that French speakers have to re-do a lot of their system.

Example: Verbs do conjugate, but they don't conjugate for person or number. As a
French person you thus have to get rid of that from the very start. They do conjugate
for tense (a-ha!). But do French tenses correspond to Korean ones? No, so you have to
entirely rebuild the tense system in order to get it to work. This is going to take a
longer time and practice and you have to keep fixing it to get it right. (That's why
it takes longer - not just the vocab is different, but the structural things going on
have to be modified and as a French person you have to be willing to see this
difference).

Another example: pronouns. French cannot drop pronouns, but Korean can and does so
when the actor is clear from context. Whaaaaaat? A French person scratches their head
in confusion. This is a mental barrier that you need to overcome. Accept that Korean
lets this be driven by context and modify your thought pattern accordingly - "do I
need to say this or is it clear to the interlocutor that it was Kim Hwang-Soo doing
it?". Practice this contextual aspect and fix it.

And you can do this for more examples. In Koreans the boundaries between word
categories are way more fluid - accept that Korean morphology does not always accept
the same distinctions as French does, or that they may choose a very different way of
ordering a phrase, and let go of the idea that the French system is the correct one.
The French system works only if you're speaking French, not Korean. And so on and so
forth. There are way more structural modifications to make here, but if you want to
make a Hyundai out of a Peugeot, that's what you have to do.


Where does this approach fail?

Idiomatics. Some things are grammatically wrong but it's how people say them. Okay,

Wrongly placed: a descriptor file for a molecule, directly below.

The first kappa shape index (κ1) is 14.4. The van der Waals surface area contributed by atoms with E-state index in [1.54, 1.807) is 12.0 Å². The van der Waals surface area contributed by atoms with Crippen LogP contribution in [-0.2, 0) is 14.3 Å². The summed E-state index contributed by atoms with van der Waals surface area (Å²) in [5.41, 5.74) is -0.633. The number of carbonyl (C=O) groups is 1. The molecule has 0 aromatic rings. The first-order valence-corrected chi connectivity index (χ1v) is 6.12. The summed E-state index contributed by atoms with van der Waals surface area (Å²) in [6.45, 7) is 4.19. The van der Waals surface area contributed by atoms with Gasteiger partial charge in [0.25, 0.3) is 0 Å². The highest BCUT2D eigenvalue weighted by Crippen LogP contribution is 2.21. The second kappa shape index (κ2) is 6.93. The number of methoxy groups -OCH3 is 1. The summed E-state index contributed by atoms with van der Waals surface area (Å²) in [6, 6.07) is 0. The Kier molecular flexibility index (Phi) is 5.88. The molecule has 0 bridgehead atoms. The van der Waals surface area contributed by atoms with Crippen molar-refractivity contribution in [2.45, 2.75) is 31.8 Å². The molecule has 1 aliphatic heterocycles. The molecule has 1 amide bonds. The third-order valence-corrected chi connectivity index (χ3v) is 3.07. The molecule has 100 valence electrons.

when you encounter this build in an exception that says "if XYZ then I just have to
say this phrase because that's what people do." If there's logic behind it, build that
in, but often there isn't so don't bother. Just do what you have to.

Furthermore grammar can change between registers. For these registers you need to
build in the required shortcuts in your system. If you're speaking French orally on a
daily basis, you don't need the "ne" part of a negation. Drop it! It's not good in
formal speech or writing but in common colloquial usage everyone does it, and so
should you! You are one of them now. In spoken Russian, the genitive чего often
replaces the accusative (identical to the nominative) of the interrogative pronoun
что. You may even hear чё. So adapt to that. Learn the contextual rules and build this
in! It's not wrong if you use it in the proper context.

Conclusion

There's a lot of logic to grammar. Learning declension tables by heart is useless, but
knowing how to use declension tables in context is the key to improving your grammar
(if a language has them). Or word order. Or other really funny stuff. Just accept that
language A is not language B, and mentally put yourself over the barrier that what
language B does is funny and sounds really weird or off. It's their language and they
are right and not you. Then modify your brain mentality to incorporate the new rule
when you're speaking language B. You'll find grammar easier to internalize that way
and you won't have to remember all those pesky tables - you'll understand why they say
the things the way they do and you'll accept that theirs is just a different machine.

After all languages are just vehicles for communication, just like cars are vehicles
for transport. A BMW doesn't quite drive like a Volvo, but they're both cars and they
both get you from A to B. The same way when talking about Hindi and Russian.
6 persons have voted this message useful



tarvos
Super Polyglot
Winner TAC 2012
Senior Member
China
likeapolyglot.wordpr
Joined 2867 days ago

5310 posts - 9398 votes 
Speaks: Dutch*, English, Swedish, French, Russian, German, Italian, Norwegian, Mandarin, Romanian, Afrikaans
Studies: Greek, Modern Hebrew, Spanish, Portuguese, Czech, Korean, Esperanto, Finnish

 
 Message 1351 of 1511
07 February 2015 at 3:03am | IP Logged 
So I have now survived shitfaced taxi rides at ungodly hours in Mandarin, and kept up my
end of a conversation entirely in Swedish while completely plastered.

My Swedish is getting somewhere.
1 person has voted this message useful



Straya
Diglot
Groupie
Australia
Joined 1777 days ago

57 posts - 73 votes 
Speaks: English*, FrenchA2
Studies: Polish

 
 Message 1352 of 1511
09 February 2015 at 5:16am | IP Logged 
Sounds like you're living a good life mate.

Im interested to know how exactly you go about learning while immersed in the local
language? I know a lot comes from the constant interaction but do you do a lot of work in
textbooks at home too?

Keep enjoying your time in China :)


1 person has voted this message useful